Audit committees, CEOs and CFOs are demanding more from the internal auditors function than ever before, according to a new report.

The report from Korn/Ferry International and the Institute of Internal Auditors’ Audit Executive Center indicates that today’s chief audit executives need broader experience, more business acumen and other key leadership skills to be effective in this dynamic economic environment.

According to the study, entitled “License to Lead,” internal auditing is increasingly being perceived and utilized as a business function that can help save money, eliminate inefficient business practices and ameliorate risk.

“You need systemic thinking, the ability to connect the dots and understand the implications and consequences of business decisions in order to utilize resources in the most effective way,” said Connie McDaniel, CAE at the Coca-Cola Company.

Brian Worrell, CAE at GE, concurs. “You need to know what it’s like to run a business and make all the decisions and operational trade-offs leaders make every day.”

CAEs and audit committee members interviewed for the study also indicate that organizations operating in this challenging business climate increasingly require a CAE who takes ownership of identifying and understanding business risks. CAEs must also understand the importance of streamlining operations and maintaining adequate controls in the midst of a fragile global economy.

Already steeped in risk identification, internal auditing is increasingly beneficial to strategic transformational initiatives, explained Kelly Barrett, CAE for Home Depot. “I believe that audit committees are starting to see how big a role internal auditors can and should play in helping an organization get it right on the front end—especially when an organization is undergoing significant change.”

The “License to Lead” study emphasizes that given their critical role in providing insight to management and the board of directors, CAEs must be able to deliver a clear and concise message. Participants of the study indicate that today’s board expects CAEs to speak frankly and transparently, with a high degree of comfortable representing the facts and circumstances without concern about politics or personal perceptions.

Along with strong communication skills, today’s CAE must have exceptional technical skills, a strong grasp of risks and control and a deep understanding of how these risks impact the bottom line. Certification is still required in many organizations but more and more senior leaders are looking for broad experience that supplements those certificates.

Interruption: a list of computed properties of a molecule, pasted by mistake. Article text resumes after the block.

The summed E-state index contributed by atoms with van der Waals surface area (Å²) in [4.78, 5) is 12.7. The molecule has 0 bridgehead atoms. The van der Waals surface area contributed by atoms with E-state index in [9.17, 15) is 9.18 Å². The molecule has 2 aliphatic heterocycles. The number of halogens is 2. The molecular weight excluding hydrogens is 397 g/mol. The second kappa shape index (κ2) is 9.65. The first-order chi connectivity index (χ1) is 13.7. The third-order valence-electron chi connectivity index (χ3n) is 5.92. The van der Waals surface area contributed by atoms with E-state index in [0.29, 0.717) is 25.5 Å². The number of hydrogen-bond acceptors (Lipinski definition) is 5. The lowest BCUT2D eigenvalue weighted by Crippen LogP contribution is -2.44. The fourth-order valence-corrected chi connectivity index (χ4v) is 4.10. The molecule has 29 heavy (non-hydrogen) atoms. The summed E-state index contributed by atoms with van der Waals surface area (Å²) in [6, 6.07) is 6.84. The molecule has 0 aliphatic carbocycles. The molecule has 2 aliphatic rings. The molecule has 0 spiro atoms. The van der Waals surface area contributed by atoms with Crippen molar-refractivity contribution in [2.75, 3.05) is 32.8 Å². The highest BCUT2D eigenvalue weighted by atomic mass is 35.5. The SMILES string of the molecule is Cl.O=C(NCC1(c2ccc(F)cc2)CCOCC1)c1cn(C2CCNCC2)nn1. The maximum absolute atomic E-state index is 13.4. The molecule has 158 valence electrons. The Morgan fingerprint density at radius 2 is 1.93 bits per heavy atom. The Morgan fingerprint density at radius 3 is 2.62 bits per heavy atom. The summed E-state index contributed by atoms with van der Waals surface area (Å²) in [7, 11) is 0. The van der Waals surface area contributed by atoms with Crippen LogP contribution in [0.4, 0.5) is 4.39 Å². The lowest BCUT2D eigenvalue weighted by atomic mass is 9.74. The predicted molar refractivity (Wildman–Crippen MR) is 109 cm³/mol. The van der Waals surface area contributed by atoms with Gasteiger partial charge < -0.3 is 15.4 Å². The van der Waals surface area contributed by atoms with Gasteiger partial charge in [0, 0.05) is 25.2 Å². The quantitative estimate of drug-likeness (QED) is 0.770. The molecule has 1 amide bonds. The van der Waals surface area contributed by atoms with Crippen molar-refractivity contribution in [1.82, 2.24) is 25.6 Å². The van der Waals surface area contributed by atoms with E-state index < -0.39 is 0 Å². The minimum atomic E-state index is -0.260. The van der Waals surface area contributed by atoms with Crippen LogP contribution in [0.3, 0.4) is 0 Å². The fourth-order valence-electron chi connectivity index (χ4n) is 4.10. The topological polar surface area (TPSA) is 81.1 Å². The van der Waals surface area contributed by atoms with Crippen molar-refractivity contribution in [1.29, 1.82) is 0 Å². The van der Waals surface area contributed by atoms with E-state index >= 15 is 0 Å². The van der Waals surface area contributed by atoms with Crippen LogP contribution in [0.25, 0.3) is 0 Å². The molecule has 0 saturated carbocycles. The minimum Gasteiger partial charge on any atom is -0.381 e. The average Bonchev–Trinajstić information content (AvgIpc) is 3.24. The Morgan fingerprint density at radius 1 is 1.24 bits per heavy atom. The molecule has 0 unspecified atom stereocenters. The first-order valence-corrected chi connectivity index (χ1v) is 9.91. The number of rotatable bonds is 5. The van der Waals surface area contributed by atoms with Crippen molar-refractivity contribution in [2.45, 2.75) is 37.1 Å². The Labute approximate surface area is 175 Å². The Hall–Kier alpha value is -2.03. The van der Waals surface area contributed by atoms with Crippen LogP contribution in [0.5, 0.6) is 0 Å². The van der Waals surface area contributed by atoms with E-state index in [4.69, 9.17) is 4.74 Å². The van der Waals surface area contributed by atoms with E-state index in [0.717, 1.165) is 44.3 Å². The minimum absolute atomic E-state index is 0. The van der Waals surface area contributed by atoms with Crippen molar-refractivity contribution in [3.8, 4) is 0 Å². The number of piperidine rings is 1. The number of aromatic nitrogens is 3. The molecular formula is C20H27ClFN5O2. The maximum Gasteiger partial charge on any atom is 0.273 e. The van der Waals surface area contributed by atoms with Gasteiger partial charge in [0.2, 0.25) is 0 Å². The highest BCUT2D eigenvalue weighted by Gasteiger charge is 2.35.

For example, Raytheon’s Larry Harrington attributes his success as CAE to his lengthy and varied resume. In his 35 years in the corporate world, Harrington, who is a CIA, has spent time in several industries in a range of executive roles. He has been a vice president of human resources, operations, and finance, as well as CAE at three companies. “You sometimes learn more about internal auditing when you leave internal auditing than when you are in internal auditing,” Harrington said. “And when you come back, you come back a very different person when you understand the business.”

Finding and retaining highly skilled talent for internal audit roles has not been an easy task over the past decade, according to “License to Lead.” The term “audit” scares away many talented young professionals who might otherwise have found the role enticing and rewarding, both in terms of professional growth and future career potential. A successful CAE can sell the value of the job to high-potential talent—and must do that in order to transform internal auditing.

“I think internal auditing is a great learning ground and we don’t do enough to promote the breadth of experience you get working there,” said Carman Lapointe, CAE of the International Fund for Agricultural Development based in Rome. Lapointe was recently appointed under-secretary-general for Internal Oversight Services (OIOS) at the United Nations.

Internal auditing has been heavily impacted by a decade that included financial and corporate turmoil. High-profile corporate scandals have put the CAE squarely in the spotlight on ethical corporate behavior. As a result, participants of the study said CAEs must demonstrate the utmost integrity as they work closely with the audit committee and management, while also maintaining the necessary independence.

If CAEs agree on anything, according to “License to Lead,” it is the need for courage under fire, particularly in the heightened risk environment that is impacting global organizations. In the face of tremendous pressures, CAEs must steadfastly do the right thing. “You must be a person who is willing to stand up alone, when things aren’t going right, and communicate the message in a timely fashion,” said New York Life's CAE Mark Arning.“ It takes someone who is willing to do the right thing for the company and put their own career on the side.”

“License to Lead: Seven personal attributes that maximize the impact of the moist successful chief audit executives” is available from Korn/Ferry International and the IIA at http://www.kornferryinstitute.com/about_us/thought_leadership_library.php or http://www.theiia.org/guidance/benchmarking/gain/knowledge-services/.

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